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    ABSTRACT: The transcriptome changes hugely during development of the brain. Whole genes, alternate exons, and single base pair changes related to RNA editing all show differences between embryonic and mature brain. Collectively, these changes control proteomic diversity as the brain develops. Additionally, there are many changes in noncoding RNAs (miRNA and lncRNA) that interact with mRNA to influence the overall transcriptional landscape. Here, we will discuss what is known about such changes in brain development, particularly focusing on high-throughput approaches and how those can be used to infer mechanisms by which gene expression is controlled in the brain as it matures.
    Full-text · Article · Aug 2014 · International Review of Neurobiology
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    • "The derivation of the ArxL/Y and Glucagon-Cre transgenic lines has previously been described [14], [15], [16]. To generate ArxL/Y;Glucagon-Cre mice, ArxL/+;Glucagon-Cre and ArxL/Y mice were mated on a BL6 background. "
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    ABSTRACT: The specification and differentiation of pancreatic endocrine cell populations (α-, β-, δ, PP- and ε-cells) is orchestrated by a combination of transcriptional regulators. In the pancreas, Aristaless-related homeobox gene (Arx) is expressed first in the endocrine progenitors and then restricted to glucagon-producing α-cells. While the functional requirement of Arx in early α-cell specification has been investigated, its role in maintaining α-cell identity has yet to be explored. To study this later role of Arx, we have generated mice in which the Arx gene has been ablated specifically in glucagon-producing α-cells. Lineage-tracing studies and immunostaining analysis for endocrine hormones demonstrate that ablation of Arx in neonatal α-cells results in an α-to-β-like conversion through an intermediate bihormonal state. Furthermore, these Arx-deficient converted cells express β-cell markers including Pdx1, MafA, and Glut2. Surprisingly, short-term ablation of Arx in adult mice does not result in a similar α-to-β-like conversion. Taken together, these findings reveal a potential temporal requirement for Arx in maintaining α-cell identity.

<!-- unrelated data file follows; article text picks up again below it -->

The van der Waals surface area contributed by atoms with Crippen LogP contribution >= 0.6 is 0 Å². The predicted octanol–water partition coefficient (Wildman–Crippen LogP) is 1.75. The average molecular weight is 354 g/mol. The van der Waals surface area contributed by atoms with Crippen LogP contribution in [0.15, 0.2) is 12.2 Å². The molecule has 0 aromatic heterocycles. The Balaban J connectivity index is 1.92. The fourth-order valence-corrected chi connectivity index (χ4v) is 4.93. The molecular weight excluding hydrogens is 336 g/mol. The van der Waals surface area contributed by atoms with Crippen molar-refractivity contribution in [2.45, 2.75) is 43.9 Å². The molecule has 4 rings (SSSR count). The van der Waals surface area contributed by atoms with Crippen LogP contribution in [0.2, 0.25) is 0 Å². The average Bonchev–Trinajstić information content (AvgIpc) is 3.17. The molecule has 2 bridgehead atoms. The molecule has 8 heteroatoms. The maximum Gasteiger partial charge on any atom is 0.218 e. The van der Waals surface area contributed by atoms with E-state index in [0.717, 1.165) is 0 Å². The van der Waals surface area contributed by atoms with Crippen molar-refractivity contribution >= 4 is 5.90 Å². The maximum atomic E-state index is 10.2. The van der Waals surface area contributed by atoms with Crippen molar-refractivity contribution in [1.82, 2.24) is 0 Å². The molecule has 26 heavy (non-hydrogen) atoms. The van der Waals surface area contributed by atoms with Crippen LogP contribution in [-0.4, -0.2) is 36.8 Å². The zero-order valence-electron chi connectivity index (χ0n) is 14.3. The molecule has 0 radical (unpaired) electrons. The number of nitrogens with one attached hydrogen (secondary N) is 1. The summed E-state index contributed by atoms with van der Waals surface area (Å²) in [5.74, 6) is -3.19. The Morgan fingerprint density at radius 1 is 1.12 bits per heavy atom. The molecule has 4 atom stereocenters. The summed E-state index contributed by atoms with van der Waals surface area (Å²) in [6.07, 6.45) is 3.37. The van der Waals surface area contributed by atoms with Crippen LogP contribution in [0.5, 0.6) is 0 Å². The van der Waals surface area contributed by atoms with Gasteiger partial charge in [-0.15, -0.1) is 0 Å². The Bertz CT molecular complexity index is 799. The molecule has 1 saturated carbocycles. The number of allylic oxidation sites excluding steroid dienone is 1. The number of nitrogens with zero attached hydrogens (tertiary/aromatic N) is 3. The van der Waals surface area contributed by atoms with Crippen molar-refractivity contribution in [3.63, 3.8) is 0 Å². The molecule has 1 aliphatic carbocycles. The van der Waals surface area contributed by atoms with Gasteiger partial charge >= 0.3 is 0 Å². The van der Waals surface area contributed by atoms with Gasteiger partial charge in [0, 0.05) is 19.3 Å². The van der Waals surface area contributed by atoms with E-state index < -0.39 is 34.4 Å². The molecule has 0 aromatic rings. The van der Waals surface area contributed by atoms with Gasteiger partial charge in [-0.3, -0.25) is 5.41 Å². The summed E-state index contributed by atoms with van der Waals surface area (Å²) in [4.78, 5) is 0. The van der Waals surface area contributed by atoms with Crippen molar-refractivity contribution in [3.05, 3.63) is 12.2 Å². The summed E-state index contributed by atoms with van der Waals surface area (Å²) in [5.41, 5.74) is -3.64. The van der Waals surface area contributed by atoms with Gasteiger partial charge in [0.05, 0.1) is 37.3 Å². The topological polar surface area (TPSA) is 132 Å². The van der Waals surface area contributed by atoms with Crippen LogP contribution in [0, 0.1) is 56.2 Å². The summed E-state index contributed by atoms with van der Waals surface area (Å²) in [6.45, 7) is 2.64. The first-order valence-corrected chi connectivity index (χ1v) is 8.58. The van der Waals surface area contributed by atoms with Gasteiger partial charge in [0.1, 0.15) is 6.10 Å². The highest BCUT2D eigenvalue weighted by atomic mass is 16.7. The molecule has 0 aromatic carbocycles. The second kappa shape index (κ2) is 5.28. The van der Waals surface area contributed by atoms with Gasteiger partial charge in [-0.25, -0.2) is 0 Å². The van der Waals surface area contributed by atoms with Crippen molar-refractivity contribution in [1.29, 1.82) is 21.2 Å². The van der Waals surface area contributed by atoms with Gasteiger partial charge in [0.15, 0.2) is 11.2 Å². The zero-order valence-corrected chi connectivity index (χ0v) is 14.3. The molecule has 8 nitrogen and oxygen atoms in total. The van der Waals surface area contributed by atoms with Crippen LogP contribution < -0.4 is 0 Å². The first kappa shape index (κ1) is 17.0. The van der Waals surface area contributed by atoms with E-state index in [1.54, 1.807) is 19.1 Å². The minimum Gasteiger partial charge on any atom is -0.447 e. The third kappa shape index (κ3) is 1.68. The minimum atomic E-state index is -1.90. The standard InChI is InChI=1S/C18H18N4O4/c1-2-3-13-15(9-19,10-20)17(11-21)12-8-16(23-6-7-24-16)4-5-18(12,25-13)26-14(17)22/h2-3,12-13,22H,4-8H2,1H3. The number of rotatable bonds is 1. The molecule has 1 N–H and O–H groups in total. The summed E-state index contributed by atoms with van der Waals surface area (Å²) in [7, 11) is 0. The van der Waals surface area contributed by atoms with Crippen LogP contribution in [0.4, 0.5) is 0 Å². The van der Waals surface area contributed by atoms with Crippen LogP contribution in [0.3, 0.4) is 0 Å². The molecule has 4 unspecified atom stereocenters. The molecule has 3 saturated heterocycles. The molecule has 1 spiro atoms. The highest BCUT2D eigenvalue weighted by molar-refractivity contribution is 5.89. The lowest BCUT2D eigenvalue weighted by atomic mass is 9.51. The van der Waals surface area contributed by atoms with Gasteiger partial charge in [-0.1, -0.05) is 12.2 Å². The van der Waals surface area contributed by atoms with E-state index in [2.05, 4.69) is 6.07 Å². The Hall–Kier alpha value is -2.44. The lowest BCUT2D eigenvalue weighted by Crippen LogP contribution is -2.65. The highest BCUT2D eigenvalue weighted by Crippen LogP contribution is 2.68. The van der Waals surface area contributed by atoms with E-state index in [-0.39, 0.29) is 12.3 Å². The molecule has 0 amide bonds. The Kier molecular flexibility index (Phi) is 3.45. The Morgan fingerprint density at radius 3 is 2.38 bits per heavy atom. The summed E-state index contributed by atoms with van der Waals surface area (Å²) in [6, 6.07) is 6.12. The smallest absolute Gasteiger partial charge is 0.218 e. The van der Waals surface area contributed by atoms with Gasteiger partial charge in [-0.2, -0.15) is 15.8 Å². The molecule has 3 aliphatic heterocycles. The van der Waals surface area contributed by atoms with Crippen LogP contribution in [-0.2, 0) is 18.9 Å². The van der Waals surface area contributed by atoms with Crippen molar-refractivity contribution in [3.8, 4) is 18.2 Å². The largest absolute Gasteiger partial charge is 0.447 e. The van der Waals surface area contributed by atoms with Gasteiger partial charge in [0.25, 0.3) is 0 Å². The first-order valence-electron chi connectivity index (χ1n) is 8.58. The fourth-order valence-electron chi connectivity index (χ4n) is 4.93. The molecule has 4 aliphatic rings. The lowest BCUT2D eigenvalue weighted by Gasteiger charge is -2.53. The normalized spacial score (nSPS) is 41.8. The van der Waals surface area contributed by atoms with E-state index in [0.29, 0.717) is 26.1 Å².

Preview · Article · Jun 2013 · PLoS ONE